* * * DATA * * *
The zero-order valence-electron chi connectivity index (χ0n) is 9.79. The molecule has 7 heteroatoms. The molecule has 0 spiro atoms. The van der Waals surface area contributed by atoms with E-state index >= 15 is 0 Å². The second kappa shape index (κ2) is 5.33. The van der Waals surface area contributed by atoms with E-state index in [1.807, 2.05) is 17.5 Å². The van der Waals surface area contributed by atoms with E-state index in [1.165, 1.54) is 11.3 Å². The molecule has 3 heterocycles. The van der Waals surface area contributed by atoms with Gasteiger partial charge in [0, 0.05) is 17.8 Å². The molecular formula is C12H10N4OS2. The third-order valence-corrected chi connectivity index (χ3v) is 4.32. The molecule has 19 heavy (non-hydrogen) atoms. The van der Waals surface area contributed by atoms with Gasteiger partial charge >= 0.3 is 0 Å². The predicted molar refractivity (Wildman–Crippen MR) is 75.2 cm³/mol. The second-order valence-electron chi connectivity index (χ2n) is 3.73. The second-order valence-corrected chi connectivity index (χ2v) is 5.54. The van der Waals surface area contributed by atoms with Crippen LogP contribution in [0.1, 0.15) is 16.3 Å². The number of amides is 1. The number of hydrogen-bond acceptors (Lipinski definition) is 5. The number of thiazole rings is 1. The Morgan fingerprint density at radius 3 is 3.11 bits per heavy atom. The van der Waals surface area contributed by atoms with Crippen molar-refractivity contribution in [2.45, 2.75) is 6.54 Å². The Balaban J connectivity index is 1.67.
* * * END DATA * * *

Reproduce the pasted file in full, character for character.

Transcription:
The zero-order valence-electron chi connectivity index (χ0n) is 9.79. The molecule has 7 heteroatoms. The molecule has 0 spiro atoms. The van der Waals surface area contributed by atoms with E-state index >= 15 is 0 Å². The second kappa shape index (κ2) is 5.33. The van der Waals surface area contributed by atoms with E-state index in [1.807, 2.05) is 17.5 Å². The van der Waals surface area contributed by atoms with E-state index in [1.165, 1.54) is 11.3 Å². The molecule has 3 heterocycles. The van der Waals surface area contributed by atoms with Gasteiger partial charge in [0, 0.05) is 17.8 Å². The molecular formula is C12H10N4OS2. The third-order valence-corrected chi connectivity index (χ3v) is 4.32. The molecule has 19 heavy (non-hydrogen) atoms. The van der Waals surface area contributed by atoms with Gasteiger partial charge >= 0.3 is 0 Å². The predicted molar refractivity (Wildman–Crippen MR) is 75.2 cm³/mol. The second-order valence-electron chi connectivity index (χ2n) is 3.73. The second-order valence-corrected chi connectivity index (χ2v) is 5.54. The van der Waals surface area contributed by atoms with Crippen LogP contribution in [0.1, 0.15) is 16.3 Å². The number of amides is 1. The number of hydrogen-bond acceptors (Lipinski definition) is 5. The number of thiazole rings is 1. The Morgan fingerprint density at radius 3 is 3.11 bits per heavy atom. The van der Waals surface area contributed by atoms with Crippen molar-refractivity contribution in [2.45, 2.75) is 6.54 Å². The Balaban J connectivity index is 1.67.